Monday, July 16, 2018

BacterioFiles 347 - Adenovirus Adapter Allows Assignment

Virus and shielded virus
Schmid et al, 2018, Nat Commun
This episode: Adding adapters to anti-cancer virus helps it avoid destruction by the body so it can target the tumors!

Thanks to Dr. Andreas Plückthun for his contribution!

Download Episode (7.8 MB, 8.5 minutes)

Show notes:
Microbe of the episode: Tomato leaf curl Vietnam virus

News item

Journal Paper:
Schmid M, Ernst P, Honegger A, Suomalainen M, Zimmermann M, Braun L, Stauffer S, Thom C, Dreier B, Eibauer M, Kipar A, Vogel V, Greber UF, Medalia O, Plückthun A. 2018. Adenoviral vector with shield and adapter increases tumor specificity and escapes liver and immune control. Nat Commun 9:450.

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Episode outline:
  • Background: Viruses are very capable relative to size of genomes
    • Maximize tricks to streamline their lifestyle
  • Can coopt these tricks to our own advantage
    • Ex: targeting cancer cells specifically, or gene therapy
  • Gene modification makes this even more powerful technique
    • Increasingly as genetic tech/knowledge improve
  • What’s new: Now, Andreas Plückthun and colleages, publishing in Nature Communications have modified a respiratory virus to be able to target certain cancers specifically for gene therapy!
  • Methods: Virus is adenovirus – normally causes flu-like symptoms
    • Can hang out in infected cells and express genes there, without integrating into chromosome
  • Here's Dr. Plückthun explaining the challenges with using this virus: statement 1
  • Statement 2
    • Showed this adapter could help binding to desired cells
    • And prevent binding to others
  • Found that modified virus can get in to tumor cells and express genes inside
    • Luciferase here, to test
    • And much less light produced in liver, not much at all elsewhere
  • Statement 3
    • Sorta like shield to protect it, or camouflage so undetected
    • Does it work? When unshielded added to cells along with antibody, much less infection
      • Vs. no antibody
    • But when shield attached, infectivity much higher
    • Also showed shield doesn't interfere with targeting to cancer cells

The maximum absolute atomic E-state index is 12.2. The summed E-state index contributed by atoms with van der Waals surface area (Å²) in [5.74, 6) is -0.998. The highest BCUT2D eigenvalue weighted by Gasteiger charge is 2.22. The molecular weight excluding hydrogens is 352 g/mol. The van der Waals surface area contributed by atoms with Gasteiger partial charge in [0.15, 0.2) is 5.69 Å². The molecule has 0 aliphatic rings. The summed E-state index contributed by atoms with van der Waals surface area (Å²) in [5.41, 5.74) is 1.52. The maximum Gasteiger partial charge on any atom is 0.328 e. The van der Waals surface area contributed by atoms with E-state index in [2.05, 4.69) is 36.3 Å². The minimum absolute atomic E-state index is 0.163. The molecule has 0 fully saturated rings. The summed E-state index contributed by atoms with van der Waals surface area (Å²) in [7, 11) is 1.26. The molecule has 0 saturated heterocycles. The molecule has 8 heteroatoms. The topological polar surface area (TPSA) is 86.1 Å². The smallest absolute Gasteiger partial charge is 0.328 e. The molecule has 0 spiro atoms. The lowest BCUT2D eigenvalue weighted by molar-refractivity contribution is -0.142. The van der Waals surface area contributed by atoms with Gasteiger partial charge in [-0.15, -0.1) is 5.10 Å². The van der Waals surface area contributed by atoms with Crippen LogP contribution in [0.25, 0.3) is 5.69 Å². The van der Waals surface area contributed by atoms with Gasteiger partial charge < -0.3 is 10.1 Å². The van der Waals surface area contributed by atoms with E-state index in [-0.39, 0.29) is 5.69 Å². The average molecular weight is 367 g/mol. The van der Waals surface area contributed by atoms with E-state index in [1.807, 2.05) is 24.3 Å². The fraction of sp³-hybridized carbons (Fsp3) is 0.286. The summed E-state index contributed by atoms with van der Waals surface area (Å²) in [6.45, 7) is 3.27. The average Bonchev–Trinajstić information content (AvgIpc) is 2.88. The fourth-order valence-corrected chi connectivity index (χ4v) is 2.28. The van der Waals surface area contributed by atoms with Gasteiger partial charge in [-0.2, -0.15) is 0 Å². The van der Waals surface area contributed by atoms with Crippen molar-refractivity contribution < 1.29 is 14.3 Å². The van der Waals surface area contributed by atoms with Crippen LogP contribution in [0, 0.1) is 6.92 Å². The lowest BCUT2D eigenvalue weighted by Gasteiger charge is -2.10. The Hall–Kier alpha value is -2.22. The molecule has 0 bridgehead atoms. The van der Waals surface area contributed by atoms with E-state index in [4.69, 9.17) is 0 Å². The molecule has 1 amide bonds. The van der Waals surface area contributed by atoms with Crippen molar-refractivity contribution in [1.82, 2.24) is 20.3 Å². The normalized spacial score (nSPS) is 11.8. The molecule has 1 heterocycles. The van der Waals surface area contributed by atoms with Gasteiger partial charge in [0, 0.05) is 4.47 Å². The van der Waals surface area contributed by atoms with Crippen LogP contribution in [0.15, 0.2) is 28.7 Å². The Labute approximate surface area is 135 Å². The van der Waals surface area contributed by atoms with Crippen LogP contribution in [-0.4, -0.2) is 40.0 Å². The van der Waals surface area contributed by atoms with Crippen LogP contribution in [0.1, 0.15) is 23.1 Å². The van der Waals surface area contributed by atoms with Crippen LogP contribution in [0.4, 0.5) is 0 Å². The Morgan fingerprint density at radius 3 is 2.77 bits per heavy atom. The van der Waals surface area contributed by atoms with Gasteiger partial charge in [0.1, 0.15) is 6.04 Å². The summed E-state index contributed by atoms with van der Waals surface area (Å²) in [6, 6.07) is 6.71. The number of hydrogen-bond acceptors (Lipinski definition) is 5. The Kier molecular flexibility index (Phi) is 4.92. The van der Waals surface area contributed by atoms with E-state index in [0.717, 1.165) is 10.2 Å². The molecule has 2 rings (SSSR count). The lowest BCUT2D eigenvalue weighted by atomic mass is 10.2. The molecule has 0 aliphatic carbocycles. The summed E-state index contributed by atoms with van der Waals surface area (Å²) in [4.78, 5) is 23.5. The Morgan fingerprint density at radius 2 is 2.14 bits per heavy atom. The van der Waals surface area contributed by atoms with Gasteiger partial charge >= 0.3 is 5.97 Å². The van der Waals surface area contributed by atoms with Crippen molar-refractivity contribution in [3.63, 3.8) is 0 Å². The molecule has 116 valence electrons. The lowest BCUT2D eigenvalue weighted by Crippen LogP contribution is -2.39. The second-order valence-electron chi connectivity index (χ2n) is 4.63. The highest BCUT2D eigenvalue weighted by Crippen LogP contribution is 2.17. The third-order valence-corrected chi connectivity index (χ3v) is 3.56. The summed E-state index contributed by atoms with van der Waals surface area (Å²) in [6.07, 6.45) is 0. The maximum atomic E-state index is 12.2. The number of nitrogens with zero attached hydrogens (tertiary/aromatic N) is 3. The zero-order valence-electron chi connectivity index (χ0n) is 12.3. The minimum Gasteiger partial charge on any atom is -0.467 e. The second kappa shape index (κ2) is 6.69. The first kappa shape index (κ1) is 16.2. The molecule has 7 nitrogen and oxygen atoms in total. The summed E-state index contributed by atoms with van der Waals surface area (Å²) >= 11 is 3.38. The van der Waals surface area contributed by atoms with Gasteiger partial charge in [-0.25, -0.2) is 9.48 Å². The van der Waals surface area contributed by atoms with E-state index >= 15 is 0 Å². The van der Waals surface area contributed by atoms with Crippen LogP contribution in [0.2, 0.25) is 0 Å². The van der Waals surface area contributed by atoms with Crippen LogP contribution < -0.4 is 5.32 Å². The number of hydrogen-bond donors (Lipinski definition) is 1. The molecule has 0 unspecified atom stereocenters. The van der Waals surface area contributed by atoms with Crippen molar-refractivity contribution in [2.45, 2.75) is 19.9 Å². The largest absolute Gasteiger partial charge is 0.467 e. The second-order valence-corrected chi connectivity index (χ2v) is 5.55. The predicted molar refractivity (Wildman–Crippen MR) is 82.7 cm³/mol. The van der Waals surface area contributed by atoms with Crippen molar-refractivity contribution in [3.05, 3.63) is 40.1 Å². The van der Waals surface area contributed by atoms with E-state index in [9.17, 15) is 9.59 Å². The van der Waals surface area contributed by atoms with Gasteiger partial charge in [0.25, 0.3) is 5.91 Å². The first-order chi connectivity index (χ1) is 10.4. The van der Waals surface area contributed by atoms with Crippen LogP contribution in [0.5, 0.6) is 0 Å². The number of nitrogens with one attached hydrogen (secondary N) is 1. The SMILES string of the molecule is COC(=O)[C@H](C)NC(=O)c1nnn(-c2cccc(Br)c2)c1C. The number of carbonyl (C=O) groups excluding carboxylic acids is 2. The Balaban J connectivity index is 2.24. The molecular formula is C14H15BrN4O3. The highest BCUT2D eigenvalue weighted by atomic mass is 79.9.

• Also helps prevent virus from going to organs too much instead of tumors
  • Statement 4
  • Summary: Common cancer-targeting virus modified by mutation and molecular adapters to avoid capture by the immune system and infect tumors specifically
  • Applications and implications: So seems like good system for treating tumors
    • Just need to put in the right stuff for effective gene therapy
    • Didn't show that here, just targeting/specificity
    • Add genes for producing antitumor treatments directly inside the tumor
  • Also useful cos reduces modifications needed
    • Only need to generate payload, then attach adapters
    • Instead of modifying payload + targeting stuff
  • Clarifications if necessary: Though viruses going to organs decreased, not much more to tumor
    • Might be limits on how many can enter
    • Where are the rest going?
    • Need to do more research to find and retarget better
  • What do I think: Impressive to be able to figure out/find molecules that accomplish things
    • Hard to build and hard to test cos so small
  • Very cool technology
Author Transcript:
If we want to use the virus for actually curing a serious disease, for example cancer, we have to achieve three things: first of all we have to get rid of the viral genes that cause these symptoms, and have to replace them by genes that encode something useful, for example make a therapeutic protein, or several therapeutic proteins. The second thing that we have to achieve is to teach the virus to infect those cells that we tell it to. The third thing that we have to achieve is to hide the virus from the immune system and from other cells that it shouldn't infect. And so in this paper, we have described how we solved these problems.

So to make the virus bind particular cells, you have to know what the structure of the virus looks like. It's an icosahedron, and at the vertices, comes out a fiber and at the end of this fiber is a fiber nob. So we've made an adapter that binds to these fibers extremely tightly, it doesn't come off over ten days, and at the end of this adapter is yet another protein which we can freely choose, which makes it bind to particular receptors, for example on cancer cells. And so thereby the virus gains affinity for the cancer cells.

So the third thing we had to do is hide the virus from the immune system and from other cells that it shouldn't infect. And for that we used a single-chain antibody which we again trimerized so that it binds extremely tightly, and thereby hides the virus from the immune system and from other cells.

So we've injected this heavily engineered virus into the tail vein of mice, and found that it really infects cells in the tumor. So we're very excited about that.